Thanks for being here;
We need your help. The SpaceDaily news network continues to grow but revenues have never been harder to maintain.

With the rise of Ad Blockers, and Facebook - our traditional revenue sources via quality network advertising continues to decline. And unlike so many other news sites, we don't have a paywall - with those annoying usernames and passwords.

Our news coverage takes time and effort to publish 365 days a year.

If you find our news sites informative and useful then please consider becoming a regular supporter or for now make a one off contribution.

SpaceDaily Contributor
$5 Billed Once


credit card or paypal
SpaceDaily Monthly Supporter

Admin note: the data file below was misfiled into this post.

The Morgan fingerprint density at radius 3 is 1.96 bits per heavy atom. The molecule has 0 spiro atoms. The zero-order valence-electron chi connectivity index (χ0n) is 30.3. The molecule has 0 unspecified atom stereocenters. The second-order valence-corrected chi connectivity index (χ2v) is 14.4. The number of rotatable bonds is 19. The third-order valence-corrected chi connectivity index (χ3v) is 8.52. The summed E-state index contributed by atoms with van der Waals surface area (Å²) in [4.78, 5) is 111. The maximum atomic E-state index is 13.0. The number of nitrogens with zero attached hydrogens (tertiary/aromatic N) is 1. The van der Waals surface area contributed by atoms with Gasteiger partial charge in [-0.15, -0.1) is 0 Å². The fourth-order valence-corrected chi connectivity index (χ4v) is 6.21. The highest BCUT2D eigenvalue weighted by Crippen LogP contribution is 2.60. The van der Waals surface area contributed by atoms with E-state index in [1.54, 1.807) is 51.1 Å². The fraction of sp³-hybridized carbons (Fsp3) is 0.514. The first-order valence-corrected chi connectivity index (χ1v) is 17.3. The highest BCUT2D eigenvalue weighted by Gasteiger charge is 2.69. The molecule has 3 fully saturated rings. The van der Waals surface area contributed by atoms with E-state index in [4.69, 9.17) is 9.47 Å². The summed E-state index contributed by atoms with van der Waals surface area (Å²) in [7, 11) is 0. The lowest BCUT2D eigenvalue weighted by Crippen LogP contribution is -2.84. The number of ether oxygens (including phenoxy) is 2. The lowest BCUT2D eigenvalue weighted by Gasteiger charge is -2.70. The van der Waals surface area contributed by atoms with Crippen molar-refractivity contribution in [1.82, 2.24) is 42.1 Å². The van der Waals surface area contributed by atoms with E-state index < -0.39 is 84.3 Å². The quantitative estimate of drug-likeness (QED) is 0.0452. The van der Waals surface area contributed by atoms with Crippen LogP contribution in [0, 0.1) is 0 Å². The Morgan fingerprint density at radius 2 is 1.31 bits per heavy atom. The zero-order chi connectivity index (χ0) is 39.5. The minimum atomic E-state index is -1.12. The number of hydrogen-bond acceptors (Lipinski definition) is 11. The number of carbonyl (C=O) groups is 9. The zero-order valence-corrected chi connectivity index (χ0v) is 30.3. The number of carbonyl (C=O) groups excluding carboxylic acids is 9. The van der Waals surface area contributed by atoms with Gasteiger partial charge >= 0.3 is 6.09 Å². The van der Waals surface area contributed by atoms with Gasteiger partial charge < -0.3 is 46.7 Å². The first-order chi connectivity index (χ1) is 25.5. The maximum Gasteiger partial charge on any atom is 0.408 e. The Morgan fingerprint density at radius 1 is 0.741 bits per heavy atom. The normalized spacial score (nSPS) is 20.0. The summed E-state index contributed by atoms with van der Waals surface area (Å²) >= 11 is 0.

$5 Billed Monthly


paypal only

.


Related Links
DOE/Pacific Northwest National Laboratory
Powering The World in the 21st Century at Energy-Daily.com






Comment on this article via your Facebook, Yahoo, AOL, Hotmail login.

Share this article via these popular social media networks
del.icio.usdel.icio.us DiggDigg RedditReddit GoogleGoogle




Memory Foam Mattress Review
Newsletters :: SpaceDaily :: SpaceWar :: TerraDaily :: Energy Daily
XML Feeds :: Space News :: Earth News :: War News :: Solar Energy News





ENERGY TECH
In quest for better lithium-air batteries, chemists boost carbon's stability
Chestnut Hill MA (SPX) Feb 26, 2015
To power a car so it can travel hundreds of miles at a time, lithium-ion batteries of the future are going to have to hold more energy without growing too big in size. That's one of the dilemmas confronting efforts to power cars through re-chargeable battery technologies. In order to hold enough energy to enable a car trip of 300-500 miles before re-charging, current lithium-ion batteries ... read more